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Everything we didn't see at Google I/O
The Google I/O keynote has come and gone and was chock full of exciting news.
Among the announcements, we learned about a fresh design for Android 12, with upgrades to your privacy, and about Google’s new partnership with Samsung to revitalize Wear OS. We also saw how Google Photos would surface old memories and take better photos of people of color.
While there was plenty to love during the Google I/O keynote, there was also plenty left out of the presentation. Here’s a look at what Google didn’t show us — nor even talk about! — during its I/O keynote.
Google didn’t mention its gaming service, Stadia, at all. The keynote would have been an opportune time for Google to reassure Stadia gamers and, more importantly, Stadia developers that things are still headed in the right direction. There were no such reassurances, leaving us to question Google’s commitment to gaming further.
Chrome and Chrome OS
The Chrome browser is one of Google’s core products, but the search giant didn’t provide any updates for its mega-popular browser.
Google also didn’t cover Chrome OS, other than to say that Chromebooks are now among the most popular computers in the market.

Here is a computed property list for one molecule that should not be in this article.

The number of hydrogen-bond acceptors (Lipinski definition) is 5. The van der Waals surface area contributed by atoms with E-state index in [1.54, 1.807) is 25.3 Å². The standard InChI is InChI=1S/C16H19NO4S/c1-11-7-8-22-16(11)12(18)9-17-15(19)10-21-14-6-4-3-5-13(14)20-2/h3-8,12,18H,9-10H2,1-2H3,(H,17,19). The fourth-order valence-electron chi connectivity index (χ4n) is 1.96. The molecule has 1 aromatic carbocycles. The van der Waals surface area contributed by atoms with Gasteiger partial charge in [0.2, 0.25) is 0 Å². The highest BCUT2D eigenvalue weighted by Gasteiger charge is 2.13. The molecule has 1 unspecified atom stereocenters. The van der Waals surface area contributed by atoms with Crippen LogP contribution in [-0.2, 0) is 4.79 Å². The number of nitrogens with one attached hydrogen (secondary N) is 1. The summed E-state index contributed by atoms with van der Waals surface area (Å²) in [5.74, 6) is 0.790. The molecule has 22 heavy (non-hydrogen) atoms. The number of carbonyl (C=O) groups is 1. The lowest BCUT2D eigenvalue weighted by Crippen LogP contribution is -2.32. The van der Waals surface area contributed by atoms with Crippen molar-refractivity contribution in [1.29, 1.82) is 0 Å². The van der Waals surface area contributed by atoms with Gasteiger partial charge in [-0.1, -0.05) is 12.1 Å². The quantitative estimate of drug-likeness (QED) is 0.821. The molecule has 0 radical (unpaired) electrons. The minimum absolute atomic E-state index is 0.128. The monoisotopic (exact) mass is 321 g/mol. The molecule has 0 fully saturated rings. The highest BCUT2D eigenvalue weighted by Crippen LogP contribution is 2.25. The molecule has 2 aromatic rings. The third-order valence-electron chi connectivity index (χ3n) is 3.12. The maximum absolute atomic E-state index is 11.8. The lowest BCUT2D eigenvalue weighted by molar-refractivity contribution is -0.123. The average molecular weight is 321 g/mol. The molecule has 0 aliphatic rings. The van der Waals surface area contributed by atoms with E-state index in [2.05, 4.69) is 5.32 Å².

Google Pixel Buds A
Google itself recently leaked the Pixel Buds A, and they were expected to be among the few hardware announcements at the show this year. Instead, the Google Pixel Buds A were a complete no-show. This one really leaves us scratching our heads.
Google Pixel 5a
Google has sometimes used Google I/O to debut new phone hardware, including the Pixel 3a and Pixel 3a XL handsets. The Google Pixel 5a, following last fall’s Pixel 5, was potentially on deck for a Google I/O reveal. Alas, nothing. The company has gone on the record to say the phone exists, but its release is still shrouded in mystery.
Google recently provided a new feature to Android tablets — a form factor that feels long forgotten by the search giant. Android tablets now have a media-centric tool called Entertainment Space. Some predicted that Android tablets might gain more functionality at I/O. However, Google didn’t even mention Android tablets other than to note that the new Android 12 design should allow for better experiences on all Google-run devices.
Last, there was no word on Whitechapel, Google’s in-house processor intended for Pixel devices. The chip, also referred to as the GS101, has been in the works for over a year and is expected to power the Pixel 6 series devices, which are believed to be on deck for a fall reveal. It was possible Google might talk about the chip at I/O, but it did not. Instead, the company rattled on about its quantum computer design.